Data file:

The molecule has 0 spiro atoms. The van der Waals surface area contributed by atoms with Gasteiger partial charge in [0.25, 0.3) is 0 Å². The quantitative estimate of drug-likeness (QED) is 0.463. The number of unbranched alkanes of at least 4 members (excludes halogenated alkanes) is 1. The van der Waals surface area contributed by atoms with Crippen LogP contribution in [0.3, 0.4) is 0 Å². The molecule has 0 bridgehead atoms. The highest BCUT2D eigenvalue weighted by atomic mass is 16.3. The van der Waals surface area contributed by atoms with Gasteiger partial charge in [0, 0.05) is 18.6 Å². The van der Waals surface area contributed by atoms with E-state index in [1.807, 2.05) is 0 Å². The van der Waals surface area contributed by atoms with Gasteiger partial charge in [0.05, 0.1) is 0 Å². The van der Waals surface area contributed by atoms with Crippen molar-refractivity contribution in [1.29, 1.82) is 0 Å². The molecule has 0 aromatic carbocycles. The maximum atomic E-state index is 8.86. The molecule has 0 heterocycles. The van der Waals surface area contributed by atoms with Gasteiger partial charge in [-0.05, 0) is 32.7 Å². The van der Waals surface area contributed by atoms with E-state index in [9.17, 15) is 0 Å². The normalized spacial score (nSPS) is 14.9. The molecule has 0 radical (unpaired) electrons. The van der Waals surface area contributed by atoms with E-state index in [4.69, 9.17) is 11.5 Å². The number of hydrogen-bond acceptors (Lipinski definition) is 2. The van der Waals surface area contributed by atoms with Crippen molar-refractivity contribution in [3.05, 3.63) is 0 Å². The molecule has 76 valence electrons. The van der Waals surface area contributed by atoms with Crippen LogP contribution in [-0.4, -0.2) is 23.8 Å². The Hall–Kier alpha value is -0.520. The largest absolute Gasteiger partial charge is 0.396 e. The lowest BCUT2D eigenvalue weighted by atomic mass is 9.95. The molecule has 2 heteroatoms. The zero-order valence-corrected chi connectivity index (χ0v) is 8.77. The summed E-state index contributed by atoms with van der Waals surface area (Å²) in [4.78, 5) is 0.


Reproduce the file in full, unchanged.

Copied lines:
The molecule has 0 spiro atoms. The van der Waals surface area contributed by atoms with Gasteiger partial charge in [0.25, 0.3) is 0 Å². The quantitative estimate of drug-likeness (QED) is 0.463. The number of unbranched alkanes of at least 4 members (excludes halogenated alkanes) is 1. The van der Waals surface area contributed by atoms with Crippen LogP contribution in [0.3, 0.4) is 0 Å². The molecule has 0 bridgehead atoms. The highest BCUT2D eigenvalue weighted by atomic mass is 16.3. The van der Waals surface area contributed by atoms with Gasteiger partial charge in [0, 0.05) is 18.6 Å². The van der Waals surface area contributed by atoms with E-state index in [1.807, 2.05) is 0 Å². The van der Waals surface area contributed by atoms with Gasteiger partial charge in [0.05, 0.1) is 0 Å². The van der Waals surface area contributed by atoms with Crippen molar-refractivity contribution in [1.29, 1.82) is 0 Å². The molecule has 0 aromatic carbocycles. The maximum atomic E-state index is 8.86. The molecule has 0 heterocycles. The van der Waals surface area contributed by atoms with Gasteiger partial charge in [-0.05, 0) is 32.7 Å². The van der Waals surface area contributed by atoms with E-state index in [9.17, 15) is 0 Å². The normalized spacial score (nSPS) is 14.9. The molecule has 0 radical (unpaired) electrons. The van der Waals surface area contributed by atoms with E-state index in [4.69, 9.17) is 11.5 Å². The number of hydrogen-bond acceptors (Lipinski definition) is 2. The van der Waals surface area contributed by atoms with Crippen molar-refractivity contribution in [3.05, 3.63) is 0 Å². The molecule has 76 valence electrons. The van der Waals surface area contributed by atoms with Crippen LogP contribution in [-0.4, -0.2) is 23.8 Å². The Hall–Kier alpha value is -0.520. The largest absolute Gasteiger partial charge is 0.396 e. The lowest BCUT2D eigenvalue weighted by atomic mass is 9.95. The molecule has 2 heteroatoms. The zero-order valence-corrected chi connectivity index (χ0v) is 8.77. The summed E-state index contributed by atoms with van der Waals surface area (Å²) in [4.78, 5) is 0.